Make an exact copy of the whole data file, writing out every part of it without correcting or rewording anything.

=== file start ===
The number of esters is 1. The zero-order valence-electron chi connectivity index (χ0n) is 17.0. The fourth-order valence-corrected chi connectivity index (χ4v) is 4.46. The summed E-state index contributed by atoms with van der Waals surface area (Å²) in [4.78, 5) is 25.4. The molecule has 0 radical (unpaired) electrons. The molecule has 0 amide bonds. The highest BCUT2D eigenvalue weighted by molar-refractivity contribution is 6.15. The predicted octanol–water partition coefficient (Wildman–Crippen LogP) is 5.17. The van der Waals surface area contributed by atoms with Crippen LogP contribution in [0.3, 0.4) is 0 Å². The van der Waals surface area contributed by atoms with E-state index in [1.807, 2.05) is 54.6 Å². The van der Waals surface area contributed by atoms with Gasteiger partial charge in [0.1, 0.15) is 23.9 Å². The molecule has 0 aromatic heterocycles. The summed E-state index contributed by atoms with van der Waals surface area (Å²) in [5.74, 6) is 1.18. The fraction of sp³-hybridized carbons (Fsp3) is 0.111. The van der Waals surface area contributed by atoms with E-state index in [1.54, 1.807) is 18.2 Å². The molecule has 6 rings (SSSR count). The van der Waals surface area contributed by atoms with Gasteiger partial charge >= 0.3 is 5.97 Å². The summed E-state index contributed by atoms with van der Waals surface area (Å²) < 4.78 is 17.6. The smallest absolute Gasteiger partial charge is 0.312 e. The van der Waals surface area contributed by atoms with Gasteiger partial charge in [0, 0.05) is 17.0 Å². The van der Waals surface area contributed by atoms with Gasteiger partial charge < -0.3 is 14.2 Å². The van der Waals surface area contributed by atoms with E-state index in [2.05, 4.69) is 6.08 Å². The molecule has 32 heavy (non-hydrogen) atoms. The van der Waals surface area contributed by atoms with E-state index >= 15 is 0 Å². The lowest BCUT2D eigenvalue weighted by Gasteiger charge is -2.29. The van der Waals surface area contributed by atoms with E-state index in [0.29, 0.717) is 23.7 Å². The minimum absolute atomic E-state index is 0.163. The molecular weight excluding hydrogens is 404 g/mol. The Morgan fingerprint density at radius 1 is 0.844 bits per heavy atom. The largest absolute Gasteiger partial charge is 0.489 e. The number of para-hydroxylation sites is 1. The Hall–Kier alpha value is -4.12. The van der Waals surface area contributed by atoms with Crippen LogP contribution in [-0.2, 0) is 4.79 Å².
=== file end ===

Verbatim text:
The number of esters is 1. The zero-order valence-electron chi connectivity index (χ0n) is 17.0. The fourth-order valence-corrected chi connectivity index (χ4v) is 4.46. The summed E-state index contributed by atoms with van der Waals surface area (Å²) in [4.78, 5) is 25.4. The molecule has 0 radical (unpaired) electrons. The molecule has 0 amide bonds. The highest BCUT2D eigenvalue weighted by molar-refractivity contribution is 6.15. The predicted octanol–water partition coefficient (Wildman–Crippen LogP) is 5.17. The van der Waals surface area contributed by atoms with Crippen LogP contribution in [0.3, 0.4) is 0 Å². The van der Waals surface area contributed by atoms with E-state index in [1.807, 2.05) is 54.6 Å². The van der Waals surface area contributed by atoms with Gasteiger partial charge in [0.1, 0.15) is 23.9 Å². The molecule has 0 aromatic heterocycles. The summed E-state index contributed by atoms with van der Waals surface area (Å²) in [5.74, 6) is 1.18. The fraction of sp³-hybridized carbons (Fsp3) is 0.111. The van der Waals surface area contributed by atoms with E-state index in [1.54, 1.807) is 18.2 Å². The molecule has 6 rings (SSSR count). The van der Waals surface area contributed by atoms with Gasteiger partial charge >= 0.3 is 5.97 Å². The summed E-state index contributed by atoms with van der Waals surface area (Å²) < 4.78 is 17.6. The smallest absolute Gasteiger partial charge is 0.312 e. The van der Waals surface area contributed by atoms with Gasteiger partial charge in [0, 0.05) is 17.0 Å². The van der Waals surface area contributed by atoms with Gasteiger partial charge < -0.3 is 14.2 Å². The van der Waals surface area contributed by atoms with E-state index in [2.05, 4.69) is 6.08 Å². The molecule has 32 heavy (non-hydrogen) atoms. The van der Waals surface area contributed by atoms with E-state index >= 15 is 0 Å². The lowest BCUT2D eigenvalue weighted by Gasteiger charge is -2.29. The van der Waals surface area contributed by atoms with E-state index in [0.29, 0.717) is 23.7 Å². The minimum absolute atomic E-state index is 0.163. The molecular weight excluding hydrogens is 404 g/mol. The Morgan fingerprint density at radius 1 is 0.844 bits per heavy atom. The largest absolute Gasteiger partial charge is 0.489 e. The number of para-hydroxylation sites is 1. The Hall–Kier alpha value is -4.12. The van der Waals surface area contributed by atoms with Crippen LogP contribution in [-0.2, 0) is 4.79 Å².